New Art Salutes History, Dedicated to Aviation Workers

A bold image of the new-age GlobalFlyer aircraft gracefully gliding over a wheat field ahead of a Kansas storm, calls up special memories for Troy Vancil.

The former nine-year member of the Salina Airport Authority board, beamed in early August while marveling at his concrete art — dubbed “Endure” — after its public display.

Hanging near the baggage claim in M.J. Kennedy Air Terminal, the vibrant production serves as a sort of shrine of both aviation accomplishments and challenges conquered in Salina and north-central Kansas.

The one-of-a-kind artwork in 27 layered colors, is on a base of plywood and two coats of one-eighth-inch thick concrete. The vision harkens back to the a feat of adventurer Steve Fossett swooping toward a landing at Salina Regional Airport, on March 3, 2005.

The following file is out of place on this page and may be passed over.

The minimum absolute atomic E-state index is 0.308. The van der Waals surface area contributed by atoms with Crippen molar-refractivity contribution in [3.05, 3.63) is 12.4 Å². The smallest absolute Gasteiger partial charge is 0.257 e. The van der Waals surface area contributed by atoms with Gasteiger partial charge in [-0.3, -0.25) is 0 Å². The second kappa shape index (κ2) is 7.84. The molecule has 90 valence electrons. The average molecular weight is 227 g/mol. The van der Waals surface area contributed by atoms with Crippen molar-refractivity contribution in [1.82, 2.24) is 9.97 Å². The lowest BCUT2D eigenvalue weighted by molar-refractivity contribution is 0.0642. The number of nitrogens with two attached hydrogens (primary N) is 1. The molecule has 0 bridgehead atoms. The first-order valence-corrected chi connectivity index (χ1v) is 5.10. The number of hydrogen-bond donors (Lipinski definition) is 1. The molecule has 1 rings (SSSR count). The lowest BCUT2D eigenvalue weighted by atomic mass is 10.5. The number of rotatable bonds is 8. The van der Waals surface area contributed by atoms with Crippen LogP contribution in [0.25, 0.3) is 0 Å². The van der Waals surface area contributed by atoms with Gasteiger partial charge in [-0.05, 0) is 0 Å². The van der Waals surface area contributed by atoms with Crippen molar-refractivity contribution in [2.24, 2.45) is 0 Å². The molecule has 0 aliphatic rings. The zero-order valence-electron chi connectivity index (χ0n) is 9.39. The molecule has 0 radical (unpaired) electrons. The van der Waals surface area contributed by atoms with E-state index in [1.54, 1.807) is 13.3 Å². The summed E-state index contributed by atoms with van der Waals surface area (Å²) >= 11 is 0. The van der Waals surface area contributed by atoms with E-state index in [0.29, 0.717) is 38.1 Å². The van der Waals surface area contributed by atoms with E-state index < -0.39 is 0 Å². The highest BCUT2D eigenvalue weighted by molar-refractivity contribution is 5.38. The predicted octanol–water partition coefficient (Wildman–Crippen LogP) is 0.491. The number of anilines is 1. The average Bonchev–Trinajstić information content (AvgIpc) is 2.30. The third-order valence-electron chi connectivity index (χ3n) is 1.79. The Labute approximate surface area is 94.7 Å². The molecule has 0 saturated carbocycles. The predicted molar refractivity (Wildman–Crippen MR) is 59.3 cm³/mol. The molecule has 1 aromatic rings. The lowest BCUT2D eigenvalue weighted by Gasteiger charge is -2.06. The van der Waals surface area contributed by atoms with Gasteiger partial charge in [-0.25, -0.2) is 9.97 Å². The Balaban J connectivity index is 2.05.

On that unseasonably warm day, in front of some 16,000 onlookers, the daring pilot set a world record in the first solo circumnavigation of the globe, without refueling. The flight lasted 67 hours, two minutes and 38 seconds traveling 23,000 miles, taking off and landing at Salina.

“It captures a moment that’s really important to Salina’s history,” said Vancil, 57, a concrete worker by trade who is transitioning the material into art with a few of his close friends around the nation.

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Concrete artist Troy Vancil poses with his latest work “Endure” at M.J. Kennedy Air Terminal (Photo courtesy of Tim Unruh)